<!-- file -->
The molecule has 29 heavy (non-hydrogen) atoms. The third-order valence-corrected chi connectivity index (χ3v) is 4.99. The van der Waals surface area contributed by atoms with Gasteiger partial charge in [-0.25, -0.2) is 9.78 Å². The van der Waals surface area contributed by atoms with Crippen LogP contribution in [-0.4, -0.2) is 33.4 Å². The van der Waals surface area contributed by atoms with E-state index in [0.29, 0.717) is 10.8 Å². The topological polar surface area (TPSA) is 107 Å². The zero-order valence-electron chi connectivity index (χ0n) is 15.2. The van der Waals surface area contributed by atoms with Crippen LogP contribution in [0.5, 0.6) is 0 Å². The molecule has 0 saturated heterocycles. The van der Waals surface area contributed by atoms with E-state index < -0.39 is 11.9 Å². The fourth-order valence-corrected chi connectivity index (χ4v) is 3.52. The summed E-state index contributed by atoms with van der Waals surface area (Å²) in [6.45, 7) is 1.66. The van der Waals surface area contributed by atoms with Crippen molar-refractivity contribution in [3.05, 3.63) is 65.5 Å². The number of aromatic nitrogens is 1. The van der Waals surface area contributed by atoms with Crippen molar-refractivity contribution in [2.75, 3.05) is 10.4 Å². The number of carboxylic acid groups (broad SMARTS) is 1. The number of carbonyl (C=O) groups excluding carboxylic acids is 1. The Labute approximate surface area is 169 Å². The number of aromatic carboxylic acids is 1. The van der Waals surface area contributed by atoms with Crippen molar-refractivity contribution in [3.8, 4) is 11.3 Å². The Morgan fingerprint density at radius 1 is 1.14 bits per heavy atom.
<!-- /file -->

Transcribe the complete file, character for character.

The molecule has 29 heavy (non-hydrogen) atoms. The third-order valence-corrected chi connectivity index (χ3v) is 4.99. The van der Waals surface area contributed by atoms with Gasteiger partial charge in [-0.25, -0.2) is 9.78 Å². The van der Waals surface area contributed by atoms with Crippen LogP contribution in [-0.4, -0.2) is 33.4 Å². The van der Waals surface area contributed by atoms with E-state index in [0.29, 0.717) is 10.8 Å². The topological polar surface area (TPSA) is 107 Å². The zero-order valence-electron chi connectivity index (χ0n) is 15.2. The van der Waals surface area contributed by atoms with Crippen LogP contribution in [0.5, 0.6) is 0 Å². The molecule has 0 saturated heterocycles. The van der Waals surface area contributed by atoms with E-state index < -0.39 is 11.9 Å². The fourth-order valence-corrected chi connectivity index (χ4v) is 3.52. The summed E-state index contributed by atoms with van der Waals surface area (Å²) in [6.45, 7) is 1.66. The van der Waals surface area contributed by atoms with Crippen molar-refractivity contribution in [3.05, 3.63) is 65.5 Å². The number of aromatic nitrogens is 1. The van der Waals surface area contributed by atoms with Crippen molar-refractivity contribution in [2.75, 3.05) is 10.4 Å². The number of carboxylic acid groups (broad SMARTS) is 1. The number of carbonyl (C=O) groups excluding carboxylic acids is 1. The Labute approximate surface area is 169 Å². The number of aromatic carboxylic acids is 1. The van der Waals surface area contributed by atoms with Crippen molar-refractivity contribution in [3.8, 4) is 11.3 Å². The Morgan fingerprint density at radius 1 is 1.14 bits per heavy atom.